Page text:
It’s times like this I wish I was home in Colorado. Tonight friends and fellow Coloradans are gathering at the Aurora Municipal Center for a prayer vigil in response to the Thursday theatre shooting where over 70 people were shot and 12 killed. Tweeting words of giddy hate, the notorious Westboro Baptist Church has announced their own intention to show up to protest the vigil and memorial. WBC has used countless memorial services as an opportunity to preach a twisted message of the hatred of God. The group asserts that America’s tolerance of homosexuality brings about acts of violence, such as the Century 16 Theatre shooting in Aurora. The church stands under the belief that God sent the shooter. WBC wants to be present to make sure the message of God’s hate is given a proper voice in the midst of deep mourning. But there is another group showing up tonight at the vigil. Two thousand Coloradans are gathering to protect those at the vigil from the venom and hatred of those from Westboro. In the same way hundreds of maroon-wearing Texas A&M students and alumni made a human wall at a recent military funeral in College Station, so these Coloradans are coming together to stand between the prayer vigil and the angry WBC mob.
A high school friend invited me to protest Westboro’s planned picketing. Reading the event’s Facebook page, I felt solidarity with people I didn’t know. I felt connected, united in purpose with the thousands of comments and lives represented. We all wanted so much to see hate quieted. We all wanted to see mourning given voice and pain a chance to be healed.
So, tonight, in Aurora, three groups are expected to be present at the same event: the hurting, the armed-with-hatred attackers, and those who stand between the two. These people are showing up to support the families of the victims, but also to support the crux of what it is to be human. They will form a physical wall. And they will stand against the violence that has happened and the violence dealt anew. There will be people who absorb hate so that the arrows won’t pierce the victim’s families as deeply. There will be people standing arm in arm and speaking with their lives a deep intolerance toward violence.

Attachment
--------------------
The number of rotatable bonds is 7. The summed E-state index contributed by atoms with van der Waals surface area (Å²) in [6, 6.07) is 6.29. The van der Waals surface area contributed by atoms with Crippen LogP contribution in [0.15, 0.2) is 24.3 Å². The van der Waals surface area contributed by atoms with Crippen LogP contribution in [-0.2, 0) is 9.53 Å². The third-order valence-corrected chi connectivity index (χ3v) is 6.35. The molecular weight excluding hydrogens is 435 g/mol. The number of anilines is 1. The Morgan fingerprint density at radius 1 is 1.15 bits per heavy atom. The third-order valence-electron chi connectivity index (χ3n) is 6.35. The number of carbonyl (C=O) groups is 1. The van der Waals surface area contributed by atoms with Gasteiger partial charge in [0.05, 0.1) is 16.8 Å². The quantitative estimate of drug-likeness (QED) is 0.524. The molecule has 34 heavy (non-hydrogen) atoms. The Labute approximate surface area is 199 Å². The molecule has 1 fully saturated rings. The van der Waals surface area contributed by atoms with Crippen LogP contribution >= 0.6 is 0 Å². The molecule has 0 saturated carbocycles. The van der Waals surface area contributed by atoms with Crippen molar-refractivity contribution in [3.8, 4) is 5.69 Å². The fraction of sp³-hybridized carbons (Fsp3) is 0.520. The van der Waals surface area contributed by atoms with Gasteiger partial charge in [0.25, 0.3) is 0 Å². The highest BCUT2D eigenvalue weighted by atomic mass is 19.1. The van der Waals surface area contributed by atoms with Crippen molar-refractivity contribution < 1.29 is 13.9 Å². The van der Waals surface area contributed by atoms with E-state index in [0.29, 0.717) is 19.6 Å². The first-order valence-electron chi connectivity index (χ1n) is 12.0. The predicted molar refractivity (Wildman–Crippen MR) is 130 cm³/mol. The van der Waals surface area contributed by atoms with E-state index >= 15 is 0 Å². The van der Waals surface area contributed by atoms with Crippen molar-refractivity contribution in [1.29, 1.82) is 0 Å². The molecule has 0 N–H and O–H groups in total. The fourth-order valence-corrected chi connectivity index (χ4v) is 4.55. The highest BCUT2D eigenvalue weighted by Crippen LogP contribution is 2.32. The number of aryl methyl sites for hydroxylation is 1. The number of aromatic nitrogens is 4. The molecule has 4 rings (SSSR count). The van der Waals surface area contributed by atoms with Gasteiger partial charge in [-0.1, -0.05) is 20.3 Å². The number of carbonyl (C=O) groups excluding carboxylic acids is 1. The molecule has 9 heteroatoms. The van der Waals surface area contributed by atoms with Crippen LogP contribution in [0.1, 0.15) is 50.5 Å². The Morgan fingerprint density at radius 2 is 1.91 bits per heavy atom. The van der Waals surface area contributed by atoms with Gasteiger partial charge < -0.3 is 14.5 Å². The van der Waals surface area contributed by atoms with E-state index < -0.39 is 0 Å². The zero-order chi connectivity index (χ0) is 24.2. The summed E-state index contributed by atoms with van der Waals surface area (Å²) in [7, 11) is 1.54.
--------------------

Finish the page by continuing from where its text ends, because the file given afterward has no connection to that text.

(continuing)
I wish Westboro Baptist Church could understand that the reactive act of 2,000 Coloradans is the real picture of the Church. Westboro claims to be the church, coming with the news of God, but the human shield standing against Westboro is the group reflecting the heart of Jesus. Coming together for the purpose of love, creating a wall of solidarity and peace—this is God alive in our community. This is what God looks like: people standing on behalf of those who can’t stand on their own and holding up others who are so tired and broken by the world that they can’t see hope. This is what it is to be the face of God in the world: not trying to fix pain, but walking with people in the midst of deep pain.
Of course it’s necessary to fight the evil, demand justice, and stand up against hatred with reckless abandon. But it is often more necessary to stand beside people as they have to endure great loss and pain. We are not always called to be warriors but we are always called to be peacemakers.
WBC chooses to aim their spiteful message toward families already victimized and wounded. They kick people while they’re down. They deepen wounds and extinguish hope for those who desperately need hope to keep going. WBC represents the horrific, violent agenda of the evil in our world.
And today I was reminded from the thousands united on behalf of the victims in Aurora what it is to love as Jesus loves.
We are called to stand in the gap—that place between the hurting and victimized and the evil that keeps shooting and reloading. When we are advocates for those who mourn, we are following Jesus. We were meant to hold people as they cry, and weep with them as they weep.
What would it look like if we loved like Jesus and upheld those who were weak and supported the emotionally devastated in our world? What if we truly lived life as peacemakers instead of religious agenda pushers?
It’s terribly inconvenient. It isn’t easy to put yourself between the victims and the protestors. But this position of peacemaker is what we were made for. We were made to bring the heart of God into the midst of chaos. There is a God who holds those who hurt and shows unending compassion. And this kind of love is costly.
Too many of my decisions are made to raise my self-comfort and ease. But I don’t know if we’re really alive unless we accept our place as peace-representatives. We can’t live unless we love well.